Place:Thurlby by Bourne, Lincolnshire, England

NameThurlby by Bourne
Alt namesThurlbysource: common usage
Kate's Bridgesource: hamlet in parish
Obthorpesource: hamlet in parish
Northorpe in Thurlbysource: hamlet in parish
Torulfbisource: Domesday Book (1985) p 176
Turolfbisource: Domesday Book (1985) p 176
Turolvebisource: Domesday Book (1985) p 176
Turolvesbisource: Domesday Book (1985) p 176
Turulfbisource: Domesday Book (1985) p 176
Turulvesbisource: Domesday Book (1985) p 176
TypeParish (ancient), Civil parish
Coordinates53.134°N 0.643°W
Located inLincolnshire, England
Also located inKesteven, England     (1889 - 1974)
See alsoBourne Rural, Kesteven, Englandrural district in which it was located 1894-1931
South Kesteven Rural, Kesteven, Englandrural district in which it was located 1931-1974
South Kesteven District, Lincolnshire, Englanddistrict municipality covering the area since 1974
source: Getty Thesaurus of Geographic Names
source: Family History Library Catalog
the following text is based on an article in Wikipedia

Thurlby by Bourne is a village and civil parish in the South Kesteven District of Lincolnshire, England. It is situated just west of the A15 road, 2 miles (3 km) south from the town of Bourne, and on the edge of the Lincolnshire Fens. The parish had a population of 2,136 at the 2001 census and this had increased by hundreds by the time of the 2011 census, because of a rapid development across the village.

It is quite often simply referred to as Thurlby, but Thurlby by Bourne has been employed here to distinguish it from other villages in Lincolnshire with the same name, paricularly Thurlby in North Kesteven and Thurlby in East Lindsey. Thurlby and the hamlet of Northorpe in Thurlby to its north are conjoined. Northorpe is also to be found as a hamlet near Donington in South Holland and near Gainsborough in West Lindsey. There are two further hamlets, Obthorpe and Kate's Bridge. There are very short articles on Northorpe and on Kate's Bridge in Wikipedia.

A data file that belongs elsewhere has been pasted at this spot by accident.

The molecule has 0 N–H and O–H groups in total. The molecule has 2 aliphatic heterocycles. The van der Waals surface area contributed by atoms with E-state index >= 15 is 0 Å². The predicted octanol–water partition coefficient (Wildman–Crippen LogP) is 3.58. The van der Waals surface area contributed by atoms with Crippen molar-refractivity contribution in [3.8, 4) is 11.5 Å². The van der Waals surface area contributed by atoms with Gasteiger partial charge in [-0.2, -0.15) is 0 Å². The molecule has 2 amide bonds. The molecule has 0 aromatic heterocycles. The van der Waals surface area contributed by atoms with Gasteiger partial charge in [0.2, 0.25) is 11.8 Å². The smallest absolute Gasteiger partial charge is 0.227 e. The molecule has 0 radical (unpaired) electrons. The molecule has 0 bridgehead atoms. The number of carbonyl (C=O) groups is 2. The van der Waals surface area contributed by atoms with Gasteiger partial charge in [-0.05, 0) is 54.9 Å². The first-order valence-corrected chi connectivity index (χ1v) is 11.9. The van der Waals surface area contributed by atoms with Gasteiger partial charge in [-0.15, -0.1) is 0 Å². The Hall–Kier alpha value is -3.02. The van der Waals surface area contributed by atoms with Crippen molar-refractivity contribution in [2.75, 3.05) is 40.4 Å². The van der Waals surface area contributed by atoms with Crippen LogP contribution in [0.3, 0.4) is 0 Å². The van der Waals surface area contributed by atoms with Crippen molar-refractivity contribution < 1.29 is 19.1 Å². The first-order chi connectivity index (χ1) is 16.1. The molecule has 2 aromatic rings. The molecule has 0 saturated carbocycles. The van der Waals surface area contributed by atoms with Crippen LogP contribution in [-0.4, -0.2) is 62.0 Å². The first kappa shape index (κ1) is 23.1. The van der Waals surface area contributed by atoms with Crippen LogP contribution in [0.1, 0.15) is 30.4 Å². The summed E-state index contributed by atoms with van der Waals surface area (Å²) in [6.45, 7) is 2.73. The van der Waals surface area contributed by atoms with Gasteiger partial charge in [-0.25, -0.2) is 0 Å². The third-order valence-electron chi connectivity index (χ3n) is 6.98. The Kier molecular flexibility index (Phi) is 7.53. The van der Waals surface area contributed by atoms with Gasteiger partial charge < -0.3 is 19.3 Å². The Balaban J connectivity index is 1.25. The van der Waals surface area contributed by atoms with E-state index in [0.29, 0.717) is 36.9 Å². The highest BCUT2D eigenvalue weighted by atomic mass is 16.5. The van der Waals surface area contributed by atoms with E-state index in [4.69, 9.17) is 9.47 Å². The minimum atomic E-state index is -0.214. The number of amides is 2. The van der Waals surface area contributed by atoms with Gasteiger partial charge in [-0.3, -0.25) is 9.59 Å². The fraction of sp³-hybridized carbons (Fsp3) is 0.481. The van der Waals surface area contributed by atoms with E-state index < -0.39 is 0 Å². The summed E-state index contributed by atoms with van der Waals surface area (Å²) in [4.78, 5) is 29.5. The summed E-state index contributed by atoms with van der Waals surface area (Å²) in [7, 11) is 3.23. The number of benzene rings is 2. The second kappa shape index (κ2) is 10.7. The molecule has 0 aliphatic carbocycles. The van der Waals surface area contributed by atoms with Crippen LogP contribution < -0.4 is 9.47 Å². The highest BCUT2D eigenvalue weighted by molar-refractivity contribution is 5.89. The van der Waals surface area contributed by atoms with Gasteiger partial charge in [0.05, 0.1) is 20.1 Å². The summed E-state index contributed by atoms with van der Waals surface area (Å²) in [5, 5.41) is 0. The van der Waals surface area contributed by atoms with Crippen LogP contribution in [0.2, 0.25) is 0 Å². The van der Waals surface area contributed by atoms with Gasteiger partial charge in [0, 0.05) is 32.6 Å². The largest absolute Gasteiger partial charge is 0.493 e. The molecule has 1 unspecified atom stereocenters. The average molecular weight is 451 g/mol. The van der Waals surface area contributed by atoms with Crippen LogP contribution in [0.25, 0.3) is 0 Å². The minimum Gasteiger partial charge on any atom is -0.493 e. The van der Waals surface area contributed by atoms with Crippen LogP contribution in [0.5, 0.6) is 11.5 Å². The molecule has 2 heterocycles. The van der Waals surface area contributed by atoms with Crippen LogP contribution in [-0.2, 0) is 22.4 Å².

Research Tips

Lincolnshire is very low-lying and land had to be drained for agriculture to be successful. The larger drainage channels, many of which are parallel to each other, became boundaries between parishes. Many parishes are long and thin for this reason.

There is much fenland in Lincolnshire, particularly in the Boston and Horncastle areas. Fenlands tended to be extraparochial before the mid 1850s, and although many sections were identified with names and given the title "civil parish", little information has been found about them. Many appear to be abolished in 1906, but the parish which adopts them is not given in A Vision of Britain through Time. Note the WR category Lincolnshire Fenland Settlements which is an attempt to organize them into one list.

From 1889 until 1974 Lincolnshire was divided into three administrative counties: Parts of Holland, Parts of Kesteven and Parts of Lindsey. These formal names do not fit with modern grammatical usage, but that is what they were, nonetheless. In 1974 the northern section of Lindsey, along with the East Riding of Yorkshire, became the short-lived county of Humberside. In 1996 Humberside was abolished and the area previously in Lincolnshire was made into the two "unitary authorities" of North Lincolnshire and North East Lincolnshire. The remainder of Lincolnshire was divided into "non-metropolitan districts" or "district municipalities" in 1974. Towns, villages and parishes are all listed under Lincolnshire, but the present-day districts are also given so that places in this large county can more easily be located and linked to their wider neighbourhoods. See the WR placepage Lincolnshire, England and the smaller divisions for further explanation.

  • Maps provided online by A Vision of Britain through Time show all the parishes and many villages and hamlets. (Small local reorganization of parishes took place in the 1930s led to differences between the latter two maps.):
  • GENUKI's page on Lincolnshire's Archive Service gives addresses, phone numbers, webpages for all archive offices, museums and libraries in Lincolnshire which may store old records and also presents a list entitled "Hints for the new researcher" which may include details of which you are not aware. These suggestions are becoming more and more outdated, but there's no telling what may be expected in a small library.
  • GENUKI also has pages of information on individual parishes, particularly ecclesiastical parishes. The author may just come up with morsels not supplied in other internet-available sources.
  • Deceased Online now has records for 11 cemeteries and two crematoria in Lincolnshire. This includes Grimsby's Scartho Road cemetery, Scartho Road crematorium, and Cleethorpes cemetery, council records for the City of Lincoln and Gainsborough, and older church records from The National Archives for St Michael's in Stamford, and St Mark's in Lincoln, dating back to 1707. This is a pay website.
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